Retail revolution



In a Harvard Magazine report on India’s prospects and potential, headlined "India’s promise", the country is described as a "gigantic eBay. Anything that can be sold, is".


With a consuming class of 105 million that is swelling 10 per cent per year, India is a retailer’s paradise. But for outsiders, it remains a forbidden fruit. Foreign retailers are not yet welcome, and as a consequence, the market is dominated by more than 10 million small domestic retail shops, with shopping centres and big stores taking just 3 per cent of the pie – compared to 20 per cent in China and 80 per cent in the US.


But this is set to change – and soon. Within the next year, the Indian government is due to relax laws on foreign companies in the retail sector, one of the last channels in India that remain closed to foreigners. At first, international retailers will be allowed a 49 per cent stake in a joint venture (JV) with an Indian retailer, but the size of the stake is expected to increase in time. As a result, India’s OP sector expects a major boost.


Retail giants with strong OP ranges such as Wal-Mart, Tesco, Carrefour and Aldi are ready in the wings – and have been for some years. Office 1, which first attempted to launch a franchise agreement in India in 1996 that was not approved by government authorities, also plans to re-enter this year. "We are hopefully re-entering this year with a new master franchisee and our application is being considered by the appropriate authorities," CEO Mark Baccash told OPI. Staples and Office Depot, meanwhile, claim they have no plans to enter India at this time.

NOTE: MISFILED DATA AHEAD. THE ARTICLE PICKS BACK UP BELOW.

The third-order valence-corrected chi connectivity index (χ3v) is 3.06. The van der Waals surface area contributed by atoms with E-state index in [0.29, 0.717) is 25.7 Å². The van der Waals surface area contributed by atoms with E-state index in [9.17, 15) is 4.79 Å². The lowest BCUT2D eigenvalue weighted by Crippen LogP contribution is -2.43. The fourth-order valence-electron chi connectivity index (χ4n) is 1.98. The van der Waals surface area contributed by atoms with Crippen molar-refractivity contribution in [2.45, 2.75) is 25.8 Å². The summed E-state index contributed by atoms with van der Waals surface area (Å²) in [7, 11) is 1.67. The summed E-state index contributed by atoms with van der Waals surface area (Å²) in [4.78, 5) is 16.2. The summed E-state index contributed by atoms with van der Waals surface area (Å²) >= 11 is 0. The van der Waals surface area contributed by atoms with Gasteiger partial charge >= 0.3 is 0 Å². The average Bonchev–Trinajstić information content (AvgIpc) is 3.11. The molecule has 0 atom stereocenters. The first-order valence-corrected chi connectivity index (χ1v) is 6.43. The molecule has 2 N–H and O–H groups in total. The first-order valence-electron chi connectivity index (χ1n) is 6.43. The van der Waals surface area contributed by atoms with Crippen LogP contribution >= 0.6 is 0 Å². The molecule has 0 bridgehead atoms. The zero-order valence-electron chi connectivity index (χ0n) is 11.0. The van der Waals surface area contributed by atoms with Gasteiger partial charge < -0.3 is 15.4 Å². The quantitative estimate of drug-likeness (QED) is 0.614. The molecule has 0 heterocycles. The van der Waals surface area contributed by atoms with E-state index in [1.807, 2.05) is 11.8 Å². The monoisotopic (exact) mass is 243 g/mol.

For those in wait, it should be worth it. India is brimming with young, brand-hungry consumers with a huge spending power (in purchasing power parity terms, India is now bobbing at around fourth place in the world). And the young and increasingly international Indian population is more determined than ever to keep up with foreign brands.




As a result, modern retail chains and large shopping malls are sprouting up nationwide. And the largest retailer, Big Bazaar, is expected to boast sales of $23 billion by 2010, up from $6.4 billion last year. With the predicted foreign investment thrown in, India’s retail industry is estimated to expand by more than 80 per cent in the next five years to value $607 billion by 2010 from $330 billion last year, according to US consultancy firm AT Kearney. For office product retailers, there is more good news: literacy rates are improving and the IT and services sectors are booming. Most estimates say that the OP industry is growing by around 10 per cent per year.


Joe Menzer, president/CEO of Wal-Mart’s international arm, has made various visits to India to discuss the company’s plans with the government and, it is believed, Indian business houses with which it can set up JV partnerships. The giant is also reported to already be hunting for a new CEO to spearhead its Indian operations. "It is amazing that India, which has a huge retail potential, is under-retailed," said Menzer following his most recent visit. "We are looking forward to the government relaxing FDI norms in retail. As and when this happens, we will invest significantly here."